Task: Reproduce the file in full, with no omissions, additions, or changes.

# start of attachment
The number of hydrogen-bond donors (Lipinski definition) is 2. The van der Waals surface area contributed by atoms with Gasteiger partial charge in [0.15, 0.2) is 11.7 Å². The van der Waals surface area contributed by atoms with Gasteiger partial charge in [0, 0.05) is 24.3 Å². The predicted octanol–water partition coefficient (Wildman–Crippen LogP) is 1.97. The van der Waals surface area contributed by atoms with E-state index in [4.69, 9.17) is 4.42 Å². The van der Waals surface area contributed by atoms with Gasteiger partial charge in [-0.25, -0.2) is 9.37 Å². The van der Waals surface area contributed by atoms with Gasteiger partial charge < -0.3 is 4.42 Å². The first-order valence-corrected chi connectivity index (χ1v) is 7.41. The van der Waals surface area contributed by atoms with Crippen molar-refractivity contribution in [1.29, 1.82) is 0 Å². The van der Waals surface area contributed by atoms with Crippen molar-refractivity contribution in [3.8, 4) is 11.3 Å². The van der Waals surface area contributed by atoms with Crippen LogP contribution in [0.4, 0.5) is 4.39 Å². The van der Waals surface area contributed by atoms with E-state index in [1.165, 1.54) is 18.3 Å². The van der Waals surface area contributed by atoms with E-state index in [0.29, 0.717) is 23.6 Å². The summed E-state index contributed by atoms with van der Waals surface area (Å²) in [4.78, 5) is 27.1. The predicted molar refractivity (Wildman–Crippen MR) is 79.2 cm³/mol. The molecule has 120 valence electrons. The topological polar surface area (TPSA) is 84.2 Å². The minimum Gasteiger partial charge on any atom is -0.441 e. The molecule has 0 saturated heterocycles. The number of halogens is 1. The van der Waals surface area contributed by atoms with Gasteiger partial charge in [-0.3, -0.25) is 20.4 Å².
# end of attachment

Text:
The number of hydrogen-bond donors (Lipinski definition) is 2. The van der Waals surface area contributed by atoms with Gasteiger partial charge in [0.15, 0.2) is 11.7 Å². The van der Waals surface area contributed by atoms with Gasteiger partial charge in [0, 0.05) is 24.3 Å². The predicted octanol–water partition coefficient (Wildman–Crippen LogP) is 1.97. The van der Waals surface area contributed by atoms with E-state index in [4.69, 9.17) is 4.42 Å². The van der Waals surface area contributed by atoms with Gasteiger partial charge in [-0.25, -0.2) is 9.37 Å². The van der Waals surface area contributed by atoms with Gasteiger partial charge < -0.3 is 4.42 Å². The first-order valence-corrected chi connectivity index (χ1v) is 7.41. The van der Waals surface area contributed by atoms with Crippen molar-refractivity contribution in [1.29, 1.82) is 0 Å². The van der Waals surface area contributed by atoms with Crippen molar-refractivity contribution in [3.8, 4) is 11.3 Å². The van der Waals surface area contributed by atoms with Crippen LogP contribution in [0.4, 0.5) is 4.39 Å². The van der Waals surface area contributed by atoms with E-state index in [1.165, 1.54) is 18.3 Å². The van der Waals surface area contributed by atoms with E-state index in [0.29, 0.717) is 23.6 Å². The summed E-state index contributed by atoms with van der Waals surface area (Å²) in [4.78, 5) is 27.1. The predicted molar refractivity (Wildman–Crippen MR) is 79.2 cm³/mol. The molecule has 120 valence electrons. The topological polar surface area (TPSA) is 84.2 Å². The minimum Gasteiger partial charge on any atom is -0.441 e. The molecule has 0 saturated heterocycles. The number of halogens is 1. The van der Waals surface area contributed by atoms with Gasteiger partial charge in [-0.3, -0.25) is 20.4 Å².